Pompeii: extraordinary food for ordinary people

Posted on November 19, 2019

Oxford’s Ashmolean Museum is hosting an exhibition ‘Last supper in Pompeii’ which celebrates the Roman love affair with food and drink focussing on the artefacts recovered from that devastated city. Lord and Lady Muck visited  the ruins last year. Even is mid-September it was hot, and the sheer scale of it at times  intimidating. Looking at the archeological discoveries, whether in the wonderful National Archeological Museum in Naples, or in the Ashmolean exhibition is a little more … digestible.  Naturally the museum’s focus on what has been recovered from under the volcanic ash, and the amazing things it has preserved. Food and drink are important but it has taken the Ashmolean exhibition to foreground them. What has survived casts a fascinating light on the lives of Romans in what was a pretty ordinary town in Italy. Pompeii was unique only in the sense that it was on the slopes of Mount Vesuvius and came to grief because Vesuvius was an active volcano. So the culinary culture of Pompeii while different from that to be found in the Britannia of the time was different mainly because of climate rather than culture. Fish and chips were served neither in Britannia nor Pompeii; no such thing as the potato in the Roman Empire of course.

The exhibition takes us on a tour of the fields, vineyards, orchards and seas around Pompeii including one of the more remarkable discoveries, the well preserved ‘footprint’ of a Roman vineyard just outside Pompeii. The Pompeian street is well represented, and this is where a visit to the place itself really brings the whole experience alive – the hustle and bustle of shops and bars – the bars in particular, which did also provide food, mainly for the less well off. Food was more than just for eating. The gods needed feeding as well; perhaps they didn’t like the fare on offer just before Vesuvius erupted, and the buried remains of burnt offerings on display are there to remind us of the vital role of food and drink  in the religion of the time. It is interesting to speculate on how the gods are feeling these days.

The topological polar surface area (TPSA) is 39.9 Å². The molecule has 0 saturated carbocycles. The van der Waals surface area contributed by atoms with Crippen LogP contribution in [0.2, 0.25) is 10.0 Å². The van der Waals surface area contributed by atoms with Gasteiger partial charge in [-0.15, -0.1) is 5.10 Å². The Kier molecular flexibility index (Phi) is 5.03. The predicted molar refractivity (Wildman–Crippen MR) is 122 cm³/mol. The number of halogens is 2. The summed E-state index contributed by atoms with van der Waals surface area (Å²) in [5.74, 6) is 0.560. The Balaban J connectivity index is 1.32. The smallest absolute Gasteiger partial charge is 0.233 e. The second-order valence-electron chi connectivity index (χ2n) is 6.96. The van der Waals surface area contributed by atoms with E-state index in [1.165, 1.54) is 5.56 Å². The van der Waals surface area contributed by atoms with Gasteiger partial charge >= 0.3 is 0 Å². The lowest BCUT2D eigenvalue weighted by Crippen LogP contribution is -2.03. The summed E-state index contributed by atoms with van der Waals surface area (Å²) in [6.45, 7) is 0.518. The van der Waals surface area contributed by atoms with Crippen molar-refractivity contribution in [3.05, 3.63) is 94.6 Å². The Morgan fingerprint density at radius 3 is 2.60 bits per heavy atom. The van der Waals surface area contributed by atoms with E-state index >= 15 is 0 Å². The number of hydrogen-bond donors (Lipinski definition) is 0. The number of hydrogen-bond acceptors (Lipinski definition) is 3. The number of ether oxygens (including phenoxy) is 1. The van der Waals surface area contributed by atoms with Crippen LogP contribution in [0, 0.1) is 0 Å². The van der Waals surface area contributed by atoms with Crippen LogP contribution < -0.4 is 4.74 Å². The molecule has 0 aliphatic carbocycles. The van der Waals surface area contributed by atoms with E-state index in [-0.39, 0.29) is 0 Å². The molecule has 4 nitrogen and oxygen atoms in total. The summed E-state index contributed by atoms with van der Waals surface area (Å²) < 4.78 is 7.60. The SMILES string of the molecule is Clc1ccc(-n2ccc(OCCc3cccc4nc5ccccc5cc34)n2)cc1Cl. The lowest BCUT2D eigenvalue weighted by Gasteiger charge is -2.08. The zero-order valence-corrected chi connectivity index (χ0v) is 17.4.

Roman agricultural practices and cuisine  were naturally exported to Britannia, but to keep up the exotic variety,  plenty of food stuffs were imported for man and god alike; sacred pine cones (and their nuts) from the Mediterranean, tunny fish from north Africa, olives and wine by the barrel from southern France, dates  from Lebanon and pepper from India;  luxuries that all made their way to Roman Blighty two thousand years before we  think of these things as normal fare for the middle class household. And the dormouse was something of a delicacy in Britannia too, fattened up in a special cage. But not currently available at the Waitrose deli counter.

It is fun to speculate on what the civilised inhabitants  in the northern parts of the Roman Empire ate on a daily basis, and the Belgian cookery writer Brigitte Lepretre has made an attempt in her book ‘Ancient Roman cuisine’. As she warns us in her introduction, ‘it has proved necessary to use a little imagination to decide what a Roman dish could be like.’ She has re-worked a series of recipes written by Marcus Gavius Apicius, who was cook to Emperor Tiberius in the first century AD – around the time of the destruction of Pompeii.  Cook maybe, but a man of substance, wealthy with an inordinate taste for good food, even travelling to Libya in a ship chartered specially for the purpose, to  procure shrimps that had been praised to him. He didn’t rate them apparently. But his recipes survive, though Lepretre describes them as ‘hardly usable as they are: very often no quantities are given and cooking methods and times are not specified.’ Of course the very products used  two thousand years ago, vegetable marrows, fruit, spices etc (quite apart from the dormice) were probably rather different from what we know today. But the dishes are both appetising and exotic; green asparagus and ricotta patina, roasted mullet with fava beans, roast pork in pine nut sauce, braised guinea fowl with figs, lentils and chestnuts, and to finish up  fresh curds with honey and fruits. Last Supper in Pompeii maybe a treat but sadly the ticket price didn’t seem to come with a tasting menu.

Last Supper in Pompeii is at the Ashmolean Museum, Oxford until 12 January 2020

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